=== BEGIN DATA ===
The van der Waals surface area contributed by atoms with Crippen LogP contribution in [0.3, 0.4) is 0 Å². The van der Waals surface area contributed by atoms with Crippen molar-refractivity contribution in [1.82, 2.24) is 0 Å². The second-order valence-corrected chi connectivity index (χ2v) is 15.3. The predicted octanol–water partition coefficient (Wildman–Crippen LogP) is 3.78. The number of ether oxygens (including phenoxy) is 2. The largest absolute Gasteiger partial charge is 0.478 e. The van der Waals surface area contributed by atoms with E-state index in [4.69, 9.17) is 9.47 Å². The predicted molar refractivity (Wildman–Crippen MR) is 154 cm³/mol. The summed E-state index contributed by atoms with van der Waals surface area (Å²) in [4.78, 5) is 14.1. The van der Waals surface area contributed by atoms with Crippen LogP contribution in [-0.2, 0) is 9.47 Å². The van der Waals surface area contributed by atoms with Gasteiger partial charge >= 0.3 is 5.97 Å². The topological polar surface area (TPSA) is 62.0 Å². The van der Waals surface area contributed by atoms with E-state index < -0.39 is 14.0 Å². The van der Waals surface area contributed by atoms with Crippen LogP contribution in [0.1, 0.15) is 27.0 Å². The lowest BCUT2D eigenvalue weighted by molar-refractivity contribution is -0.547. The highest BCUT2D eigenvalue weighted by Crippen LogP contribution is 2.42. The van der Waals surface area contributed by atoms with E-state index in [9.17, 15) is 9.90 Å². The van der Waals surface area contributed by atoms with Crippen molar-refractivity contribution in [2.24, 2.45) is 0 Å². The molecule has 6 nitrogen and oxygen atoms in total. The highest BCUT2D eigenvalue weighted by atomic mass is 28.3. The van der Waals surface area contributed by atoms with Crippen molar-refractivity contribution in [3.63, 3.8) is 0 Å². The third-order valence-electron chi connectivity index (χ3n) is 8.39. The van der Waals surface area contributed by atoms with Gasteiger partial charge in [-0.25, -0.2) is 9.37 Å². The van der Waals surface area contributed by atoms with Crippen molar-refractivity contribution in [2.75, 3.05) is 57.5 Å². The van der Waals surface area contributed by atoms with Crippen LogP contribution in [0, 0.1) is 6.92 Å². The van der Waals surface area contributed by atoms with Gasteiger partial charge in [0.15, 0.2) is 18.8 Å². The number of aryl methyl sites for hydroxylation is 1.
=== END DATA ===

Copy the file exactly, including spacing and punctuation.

The van der Waals surface area contributed by atoms with Crippen LogP contribution in [0.3, 0.4) is 0 Å². The van der Waals surface area contributed by atoms with Crippen molar-refractivity contribution in [1.82, 2.24) is 0 Å². The second-order valence-corrected chi connectivity index (χ2v) is 15.3. The predicted octanol–water partition coefficient (Wildman–Crippen LogP) is 3.78. The number of ether oxygens (including phenoxy) is 2. The largest absolute Gasteiger partial charge is 0.478 e. The van der Waals surface area contributed by atoms with E-state index in [4.69, 9.17) is 9.47 Å². The predicted molar refractivity (Wildman–Crippen MR) is 154 cm³/mol. The summed E-state index contributed by atoms with van der Waals surface area (Å²) in [4.78, 5) is 14.1. The van der Waals surface area contributed by atoms with Crippen LogP contribution in [-0.2, 0) is 9.47 Å². The van der Waals surface area contributed by atoms with Gasteiger partial charge >= 0.3 is 5.97 Å². The topological polar surface area (TPSA) is 62.0 Å². The van der Waals surface area contributed by atoms with E-state index < -0.39 is 14.0 Å². The van der Waals surface area contributed by atoms with Crippen LogP contribution in [0.1, 0.15) is 27.0 Å². The lowest BCUT2D eigenvalue weighted by molar-refractivity contribution is -0.547. The highest BCUT2D eigenvalue weighted by Crippen LogP contribution is 2.42. The van der Waals surface area contributed by atoms with E-state index in [9.17, 15) is 9.90 Å². The van der Waals surface area contributed by atoms with Crippen molar-refractivity contribution in [2.24, 2.45) is 0 Å². The molecule has 6 nitrogen and oxygen atoms in total. The highest BCUT2D eigenvalue weighted by atomic mass is 28.3. The van der Waals surface area contributed by atoms with Crippen molar-refractivity contribution in [3.63, 3.8) is 0 Å². The third-order valence-electron chi connectivity index (χ3n) is 8.39. The van der Waals surface area contributed by atoms with Gasteiger partial charge in [-0.25, -0.2) is 9.37 Å². The van der Waals surface area contributed by atoms with Crippen molar-refractivity contribution in [2.75, 3.05) is 57.5 Å². The van der Waals surface area contributed by atoms with Crippen LogP contribution in [0, 0.1) is 6.92 Å². The van der Waals surface area contributed by atoms with Gasteiger partial charge in [0.15, 0.2) is 18.8 Å². The number of aryl methyl sites for hydroxylation is 1.